I rather suspect that Adair was allowing his imagination to run away with him, or that he spoke thus to keep up the spirits of his men. Still the appearance of Polly was very extraordinary, and could only be accounted for by supposing that the frigate was not far off; or that she had accompanied Mr Cherry, and that his boat was in the neighbourhood. The idea might have encouraged the seamen to still further resistance, but the Malays pressed them hard; and, overwhelmed with numbers, it appeared as if their fate was sealed. Even Jack began to fear that this was the case. He saw that the fire of his men began to slacken, and the dreadful report ran round among them that their ammunition was almost expended.

"What is to be done, Rogers?" said Adair in Jack's ear.

"Trust to Heaven, Terence," answered Jack, warding off a blow which a Malay who had leaped forward made at his head. The next moment the savage rolled over, a lifeless corpse, down the embankment. For another minute the desperate struggle continued with unabated fury. Then a sound was heard which made the hearts of the British seamen leap within their bosoms--it was the loud report of a heavy gun which echoed among the rocks. The seamen answered it with a hearty cheer, for no guns but those of their own ship could give forth that sound. Another and another followed. At the same time the breeze which the frigate had brought up blew away the mist; and just above the rocks her topsails could be seen as she stood after the Malay prahus. The pirates saw her too. If they would save their vessels and their lives, they knew that there was not a moment to be lost. At a sign from their chiefs, as if a blast of wind had suddenly struck them, before the English knew what they were about, they rushed away like a heap of chaff before the gale. Jack and Terence, knowing their cunning nature, and fancying that they might rally again, hesitated to follow, and kept back their men.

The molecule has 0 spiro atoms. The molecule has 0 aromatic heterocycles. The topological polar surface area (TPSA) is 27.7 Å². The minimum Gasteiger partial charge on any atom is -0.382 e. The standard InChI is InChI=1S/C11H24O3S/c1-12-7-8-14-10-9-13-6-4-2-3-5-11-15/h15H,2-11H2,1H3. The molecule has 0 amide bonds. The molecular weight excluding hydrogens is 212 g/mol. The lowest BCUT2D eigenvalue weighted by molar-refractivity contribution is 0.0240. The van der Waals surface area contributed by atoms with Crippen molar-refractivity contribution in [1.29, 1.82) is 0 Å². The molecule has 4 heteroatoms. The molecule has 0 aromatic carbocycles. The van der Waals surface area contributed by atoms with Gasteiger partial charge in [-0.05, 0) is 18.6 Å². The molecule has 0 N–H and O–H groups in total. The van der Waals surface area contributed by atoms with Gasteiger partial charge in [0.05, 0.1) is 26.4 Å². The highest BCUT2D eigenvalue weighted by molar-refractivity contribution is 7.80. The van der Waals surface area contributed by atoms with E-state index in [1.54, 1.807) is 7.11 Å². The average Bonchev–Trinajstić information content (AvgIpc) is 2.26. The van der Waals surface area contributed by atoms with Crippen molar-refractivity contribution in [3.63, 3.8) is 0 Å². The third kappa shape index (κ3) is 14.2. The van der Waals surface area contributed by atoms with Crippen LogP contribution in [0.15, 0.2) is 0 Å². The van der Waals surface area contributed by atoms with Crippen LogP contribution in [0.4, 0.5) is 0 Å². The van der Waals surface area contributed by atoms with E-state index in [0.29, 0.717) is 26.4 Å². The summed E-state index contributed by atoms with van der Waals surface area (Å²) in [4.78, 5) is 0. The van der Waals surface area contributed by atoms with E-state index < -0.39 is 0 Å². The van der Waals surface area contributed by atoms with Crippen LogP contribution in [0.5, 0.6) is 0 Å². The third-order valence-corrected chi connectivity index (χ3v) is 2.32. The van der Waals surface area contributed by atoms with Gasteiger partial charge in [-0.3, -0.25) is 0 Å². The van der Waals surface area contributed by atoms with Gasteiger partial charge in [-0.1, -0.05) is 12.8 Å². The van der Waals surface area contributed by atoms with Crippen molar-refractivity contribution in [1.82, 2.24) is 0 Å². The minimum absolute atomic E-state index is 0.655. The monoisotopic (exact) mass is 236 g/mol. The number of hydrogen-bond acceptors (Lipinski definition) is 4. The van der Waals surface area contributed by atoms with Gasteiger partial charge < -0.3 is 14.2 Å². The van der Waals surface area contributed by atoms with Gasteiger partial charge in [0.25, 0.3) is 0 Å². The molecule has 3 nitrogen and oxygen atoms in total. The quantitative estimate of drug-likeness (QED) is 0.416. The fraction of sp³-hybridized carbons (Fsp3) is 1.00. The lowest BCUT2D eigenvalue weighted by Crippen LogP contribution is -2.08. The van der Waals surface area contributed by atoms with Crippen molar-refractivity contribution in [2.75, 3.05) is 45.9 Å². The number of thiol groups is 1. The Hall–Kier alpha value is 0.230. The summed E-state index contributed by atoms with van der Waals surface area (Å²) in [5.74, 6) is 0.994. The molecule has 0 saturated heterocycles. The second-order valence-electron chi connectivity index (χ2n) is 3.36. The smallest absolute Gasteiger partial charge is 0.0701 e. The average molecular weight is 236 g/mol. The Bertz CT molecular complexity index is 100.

"They are off," at length cried Terence. "Hurrah, my lads. Let's after them!"

Jack did not spring forward at once. He had not forgotten for a moment his young charge. He knew that, driven to desperation, the Malays were very likely to run amuck, and, if they found him, to kill him. He felt sure that he would only be safe if he had him with him. Stooping down, therefore, he seized the little fellow in his arms, and, holding him as much as possible behind his back, he sprang on, and overtaking his companions, made chase after the retreating Malays. The other wounded men, in the excitement of the fight, had forgotten their hurts, and were pursuing with the rest. Queerface and Polly had, therefore, no fancy to be left behind, so off they set also, though they took care to keep in the rear of their friends.